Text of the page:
updated 09:10 am EDT, Fri October 1, 2010
Ballmer bonus lowered for Kin and Windows Mobile
A new Microsoft SEC filing published late Thursday revealed that the company punished its CEO Steve Ballmer for his inability to turn around the company's struggling mobile efforts so far. The proxy statement notes that his total compensation of $1.35 million, including a $670,000 base salary and a matching bonus, was lower than in 2008 due to the "unsuccessful launch of the Kin" and "a loss of market share" for Windows Mobile. The Compensation Committee singled out the absence of a real Windows tablet rival through a need to "take advantage of new form factors."
The company's fiscal year, which ended in June, was one of the worst to date for the mobile space. Although in development since 2008, the Kin was pulled after just over six weeks of sales and amounted to a $240 million write-off before including the $500 million to buy Danger. Windows Mobile's ramp down is partly intentional as Microsoft is rebooting the platform with Windows Phone 7 and is investing $500 million in marketing to spark new interest.
The company's tablet performance has also become an increasing problem. Ballmer said his company is committed to tablets but has yet to see a mainstream, widely available Windows or Windows Embedded tablet in the vein of the iPad. While Microsoft hasn't usually disclosed its estimates for sales of conventional Windows tablets, estimates have put it at 1.25 million for all of 2010, or less than half the iPads Apple shipped just in the spring alone. Most efforts aren't due until the very end of the year or early 2011, such as the long delayed HP Slate 500 and one version of ASUS' Eee Pad.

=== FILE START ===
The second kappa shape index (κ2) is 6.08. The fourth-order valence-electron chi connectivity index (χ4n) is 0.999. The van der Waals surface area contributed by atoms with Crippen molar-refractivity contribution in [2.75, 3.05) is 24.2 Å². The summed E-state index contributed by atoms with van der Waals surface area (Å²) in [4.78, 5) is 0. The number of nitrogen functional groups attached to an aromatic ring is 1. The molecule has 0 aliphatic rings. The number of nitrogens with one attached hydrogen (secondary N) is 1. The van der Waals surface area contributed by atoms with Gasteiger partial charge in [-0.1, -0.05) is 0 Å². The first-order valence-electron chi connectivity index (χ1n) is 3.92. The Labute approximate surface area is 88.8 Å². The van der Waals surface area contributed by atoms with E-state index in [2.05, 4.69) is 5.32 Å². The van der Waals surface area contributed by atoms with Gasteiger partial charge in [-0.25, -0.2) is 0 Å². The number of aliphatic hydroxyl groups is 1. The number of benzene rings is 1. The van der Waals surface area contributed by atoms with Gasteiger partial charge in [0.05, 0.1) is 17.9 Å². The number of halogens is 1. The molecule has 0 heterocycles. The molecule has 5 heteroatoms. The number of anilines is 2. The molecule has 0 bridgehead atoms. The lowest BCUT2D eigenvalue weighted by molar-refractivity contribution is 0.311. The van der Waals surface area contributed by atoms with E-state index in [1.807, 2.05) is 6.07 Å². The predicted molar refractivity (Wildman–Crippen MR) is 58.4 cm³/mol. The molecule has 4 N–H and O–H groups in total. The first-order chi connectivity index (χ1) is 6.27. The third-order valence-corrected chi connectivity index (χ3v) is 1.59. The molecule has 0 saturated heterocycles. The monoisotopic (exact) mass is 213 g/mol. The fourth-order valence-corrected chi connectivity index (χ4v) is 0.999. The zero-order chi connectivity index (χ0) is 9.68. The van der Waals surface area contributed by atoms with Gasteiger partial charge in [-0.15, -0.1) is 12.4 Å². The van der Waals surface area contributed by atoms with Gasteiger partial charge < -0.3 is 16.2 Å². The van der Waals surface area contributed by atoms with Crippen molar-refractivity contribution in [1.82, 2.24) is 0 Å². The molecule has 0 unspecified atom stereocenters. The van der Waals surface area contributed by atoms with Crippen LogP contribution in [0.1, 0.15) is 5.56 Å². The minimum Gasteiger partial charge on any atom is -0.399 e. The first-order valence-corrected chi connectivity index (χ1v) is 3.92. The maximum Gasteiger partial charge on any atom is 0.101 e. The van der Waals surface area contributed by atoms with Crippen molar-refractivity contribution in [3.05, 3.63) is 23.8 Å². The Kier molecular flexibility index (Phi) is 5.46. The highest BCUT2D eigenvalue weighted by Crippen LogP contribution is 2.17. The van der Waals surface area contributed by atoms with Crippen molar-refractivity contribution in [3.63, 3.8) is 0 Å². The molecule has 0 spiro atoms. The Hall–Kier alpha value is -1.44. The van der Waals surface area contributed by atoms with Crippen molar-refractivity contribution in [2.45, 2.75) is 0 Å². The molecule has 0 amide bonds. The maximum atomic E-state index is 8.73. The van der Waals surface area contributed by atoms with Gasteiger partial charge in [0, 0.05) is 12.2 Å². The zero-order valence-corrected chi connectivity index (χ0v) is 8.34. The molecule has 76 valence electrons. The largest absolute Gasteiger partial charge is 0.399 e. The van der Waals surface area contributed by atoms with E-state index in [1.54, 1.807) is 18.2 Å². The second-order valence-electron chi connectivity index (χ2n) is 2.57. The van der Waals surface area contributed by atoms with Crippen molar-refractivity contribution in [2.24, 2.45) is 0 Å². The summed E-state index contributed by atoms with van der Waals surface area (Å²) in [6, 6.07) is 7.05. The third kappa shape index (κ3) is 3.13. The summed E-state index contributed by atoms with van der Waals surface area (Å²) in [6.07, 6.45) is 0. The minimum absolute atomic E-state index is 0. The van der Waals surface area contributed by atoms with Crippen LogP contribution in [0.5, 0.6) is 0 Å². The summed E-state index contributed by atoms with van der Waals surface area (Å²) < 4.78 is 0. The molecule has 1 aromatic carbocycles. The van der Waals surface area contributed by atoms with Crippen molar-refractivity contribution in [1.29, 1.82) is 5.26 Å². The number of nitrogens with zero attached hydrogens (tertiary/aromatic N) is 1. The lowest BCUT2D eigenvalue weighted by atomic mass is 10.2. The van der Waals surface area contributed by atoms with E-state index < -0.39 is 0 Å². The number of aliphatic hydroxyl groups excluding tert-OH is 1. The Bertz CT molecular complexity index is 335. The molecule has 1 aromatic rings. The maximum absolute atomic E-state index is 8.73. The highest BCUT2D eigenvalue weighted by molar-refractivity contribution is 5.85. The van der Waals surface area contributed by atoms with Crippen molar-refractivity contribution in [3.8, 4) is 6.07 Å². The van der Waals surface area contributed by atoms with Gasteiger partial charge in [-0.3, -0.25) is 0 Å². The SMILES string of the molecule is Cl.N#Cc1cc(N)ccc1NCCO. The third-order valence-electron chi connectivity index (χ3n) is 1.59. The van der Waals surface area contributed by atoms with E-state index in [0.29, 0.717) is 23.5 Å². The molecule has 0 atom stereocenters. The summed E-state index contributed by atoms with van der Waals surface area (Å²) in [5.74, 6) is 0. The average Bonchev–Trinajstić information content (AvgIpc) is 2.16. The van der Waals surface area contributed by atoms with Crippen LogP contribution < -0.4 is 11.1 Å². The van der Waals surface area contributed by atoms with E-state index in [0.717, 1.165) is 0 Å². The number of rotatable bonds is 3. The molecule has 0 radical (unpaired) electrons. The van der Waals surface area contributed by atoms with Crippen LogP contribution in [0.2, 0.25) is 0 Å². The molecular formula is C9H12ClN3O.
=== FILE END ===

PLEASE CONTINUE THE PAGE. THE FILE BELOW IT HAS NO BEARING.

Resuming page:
Also mentioned in the filing was that the since departed Entertainment and Devices President Robbie Bach was paid more than the CEO; while he was faulted for Windows Mobile as well, he was compensated $1.75 million before his resignation through the successes of the Xbox 360 and Xbox Live.